unclefester Member since:
2007-01-13


Facebook is making big profits and big revenues.


Completely incorrect. Facebook has very low revenues (<$6Billion) and operates at a loss. As a business it is a complete and utter failure.

Reply Score: 4

Alfman Member since:
2011-01-28

On the one hand, it's encouraging to see normal developers at the top of the company instead of regular businessmen, but on the other hand...I wish Zuckerberg could be a better leader and get his cards in order.

From all the interviews I've ever seen, Mark Zuckerberg is a competent developer, but he has no idea how to run a profitable company. He hit it big time, but it looks like he was exceptionally lucky rather than exceptionally skilled. He has tons of opportunities with his company's wealth and connections, but I don't think he actually knows where he is going to go from here. My guess is that he's just going to continue with existing momentum, which is fine for him, but probably not good for stock market investors.

Reply Score: 2

kateline Member since:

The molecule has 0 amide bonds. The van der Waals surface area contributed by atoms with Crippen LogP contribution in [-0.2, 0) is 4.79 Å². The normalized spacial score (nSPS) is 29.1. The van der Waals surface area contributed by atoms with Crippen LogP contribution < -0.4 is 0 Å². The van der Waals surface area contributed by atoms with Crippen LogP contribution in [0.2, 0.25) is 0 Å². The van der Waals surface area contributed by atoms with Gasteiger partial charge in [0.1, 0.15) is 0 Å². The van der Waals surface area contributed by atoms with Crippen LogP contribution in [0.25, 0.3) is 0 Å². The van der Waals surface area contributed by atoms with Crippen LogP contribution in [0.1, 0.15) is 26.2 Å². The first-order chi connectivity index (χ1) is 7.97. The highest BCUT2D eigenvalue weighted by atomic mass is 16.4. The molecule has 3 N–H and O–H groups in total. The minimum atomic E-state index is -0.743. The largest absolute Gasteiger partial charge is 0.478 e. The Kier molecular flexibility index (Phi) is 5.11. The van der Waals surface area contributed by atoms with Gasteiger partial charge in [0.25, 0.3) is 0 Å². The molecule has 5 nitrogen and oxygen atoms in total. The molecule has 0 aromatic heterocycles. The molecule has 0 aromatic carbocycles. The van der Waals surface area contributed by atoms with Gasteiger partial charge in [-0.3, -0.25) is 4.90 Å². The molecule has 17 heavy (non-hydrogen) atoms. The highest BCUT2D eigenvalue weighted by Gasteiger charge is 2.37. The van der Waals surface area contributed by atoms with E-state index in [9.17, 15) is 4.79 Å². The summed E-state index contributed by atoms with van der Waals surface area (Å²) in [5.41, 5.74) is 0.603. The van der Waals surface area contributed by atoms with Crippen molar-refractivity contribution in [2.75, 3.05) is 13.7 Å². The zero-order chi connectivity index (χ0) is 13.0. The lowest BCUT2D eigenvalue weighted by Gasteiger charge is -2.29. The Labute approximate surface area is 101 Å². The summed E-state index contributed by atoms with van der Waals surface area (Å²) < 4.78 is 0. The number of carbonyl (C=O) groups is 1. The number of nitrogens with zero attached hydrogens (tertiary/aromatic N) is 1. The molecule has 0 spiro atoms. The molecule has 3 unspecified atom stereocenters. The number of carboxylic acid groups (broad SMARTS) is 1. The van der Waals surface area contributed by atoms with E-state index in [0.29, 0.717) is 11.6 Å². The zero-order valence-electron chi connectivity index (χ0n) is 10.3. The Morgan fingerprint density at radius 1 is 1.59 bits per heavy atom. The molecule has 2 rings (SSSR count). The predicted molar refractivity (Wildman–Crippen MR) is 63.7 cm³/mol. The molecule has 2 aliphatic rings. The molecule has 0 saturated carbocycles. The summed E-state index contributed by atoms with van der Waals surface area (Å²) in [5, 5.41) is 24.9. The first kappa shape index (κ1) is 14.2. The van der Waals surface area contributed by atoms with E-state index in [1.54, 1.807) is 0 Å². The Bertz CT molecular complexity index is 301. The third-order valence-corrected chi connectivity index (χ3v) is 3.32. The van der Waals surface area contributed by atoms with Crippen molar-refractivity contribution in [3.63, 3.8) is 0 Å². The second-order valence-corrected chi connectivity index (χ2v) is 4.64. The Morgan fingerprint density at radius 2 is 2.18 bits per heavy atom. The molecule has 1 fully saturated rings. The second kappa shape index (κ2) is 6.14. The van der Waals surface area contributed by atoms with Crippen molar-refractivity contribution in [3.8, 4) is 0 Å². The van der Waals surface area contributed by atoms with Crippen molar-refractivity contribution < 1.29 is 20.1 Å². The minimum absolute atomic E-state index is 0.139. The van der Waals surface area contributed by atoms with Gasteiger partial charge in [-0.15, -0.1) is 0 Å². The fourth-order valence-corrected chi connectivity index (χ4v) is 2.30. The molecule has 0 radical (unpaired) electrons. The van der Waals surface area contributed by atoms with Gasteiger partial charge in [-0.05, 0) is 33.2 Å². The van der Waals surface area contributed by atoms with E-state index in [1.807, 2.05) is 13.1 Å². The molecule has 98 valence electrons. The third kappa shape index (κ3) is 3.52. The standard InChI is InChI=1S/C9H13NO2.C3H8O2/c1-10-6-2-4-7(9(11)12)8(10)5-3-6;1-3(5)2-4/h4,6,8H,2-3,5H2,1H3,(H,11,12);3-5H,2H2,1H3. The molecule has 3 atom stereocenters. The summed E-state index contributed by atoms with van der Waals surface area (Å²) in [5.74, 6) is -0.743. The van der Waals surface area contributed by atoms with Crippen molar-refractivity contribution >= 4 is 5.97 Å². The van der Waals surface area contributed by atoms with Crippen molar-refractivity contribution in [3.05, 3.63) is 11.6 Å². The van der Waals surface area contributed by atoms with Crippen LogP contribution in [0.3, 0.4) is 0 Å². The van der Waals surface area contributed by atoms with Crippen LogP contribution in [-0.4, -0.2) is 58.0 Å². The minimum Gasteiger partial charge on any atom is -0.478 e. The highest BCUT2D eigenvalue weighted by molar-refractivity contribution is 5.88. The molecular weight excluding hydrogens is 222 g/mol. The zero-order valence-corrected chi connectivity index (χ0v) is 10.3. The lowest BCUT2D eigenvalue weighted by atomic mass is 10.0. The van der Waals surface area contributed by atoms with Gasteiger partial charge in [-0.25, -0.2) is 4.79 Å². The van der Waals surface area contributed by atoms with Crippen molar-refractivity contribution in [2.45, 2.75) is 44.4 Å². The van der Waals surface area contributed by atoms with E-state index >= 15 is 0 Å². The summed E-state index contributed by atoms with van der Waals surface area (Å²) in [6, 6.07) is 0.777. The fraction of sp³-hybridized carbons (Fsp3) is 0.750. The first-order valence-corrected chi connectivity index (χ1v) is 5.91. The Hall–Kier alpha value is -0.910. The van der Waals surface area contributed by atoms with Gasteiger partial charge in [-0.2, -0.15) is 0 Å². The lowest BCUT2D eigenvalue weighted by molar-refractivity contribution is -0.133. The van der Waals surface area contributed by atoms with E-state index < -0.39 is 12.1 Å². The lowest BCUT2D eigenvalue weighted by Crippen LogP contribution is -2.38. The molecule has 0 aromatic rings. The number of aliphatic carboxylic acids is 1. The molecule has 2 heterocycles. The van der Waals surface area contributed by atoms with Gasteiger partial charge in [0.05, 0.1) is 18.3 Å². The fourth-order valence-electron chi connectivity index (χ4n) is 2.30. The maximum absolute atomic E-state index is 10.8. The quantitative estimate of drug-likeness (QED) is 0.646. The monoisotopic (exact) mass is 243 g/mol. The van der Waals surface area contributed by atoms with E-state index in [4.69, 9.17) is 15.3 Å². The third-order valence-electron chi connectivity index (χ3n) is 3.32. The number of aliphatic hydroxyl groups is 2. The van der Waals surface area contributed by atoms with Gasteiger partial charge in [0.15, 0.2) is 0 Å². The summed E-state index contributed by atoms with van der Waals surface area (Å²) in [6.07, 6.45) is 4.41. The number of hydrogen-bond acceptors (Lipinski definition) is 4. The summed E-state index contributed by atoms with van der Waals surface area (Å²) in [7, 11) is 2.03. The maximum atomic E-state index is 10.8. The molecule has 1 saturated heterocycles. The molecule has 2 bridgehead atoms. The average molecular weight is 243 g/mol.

2011-05-19

FB is in crisis because it is a public company now. Investors ultimately dictate its fate. If the stock price doesn't recover somewhat you can bet there will be big changes.

Reply Score: 2

Comment by stabbyjones
by stabbyjones on Wed 5th Sep 2012 08:39 UTC
stabbyjones
Member since:
2008-04-15

There's nothing wrong with Facebook from a business point. It's more that idiots didn't realise that they were just there to help people cash out rather than make a shrewd investment.

Anyone who thought the ipo was a good buy either has no idea what they were doing with or were the guys selling the shares.

Reply Score: 3

RE: Comment by stabbyjones
by unclefester on Wed 5th Sep 2012 11:04 UTC in reply to "Comment by stabbyjones"
unclefester Member since:
2007-01-13

There's nothing wrong with Facebook from a business point.


The purpose of a business is to earn a strong return on the capital invested. By this definition Facebook is a dismal failure.

Reply Score: 2

RE[2]: Comment by stabbyjones
by JAlexoid on Wed 5th Sep 2012 11:38 UTC in reply to "RE: Comment by stabbyjones"
JAlexoid Member since:
2009-05-19

No. The stock was a total failure of an investment. Facebook is a total success of an investment so far.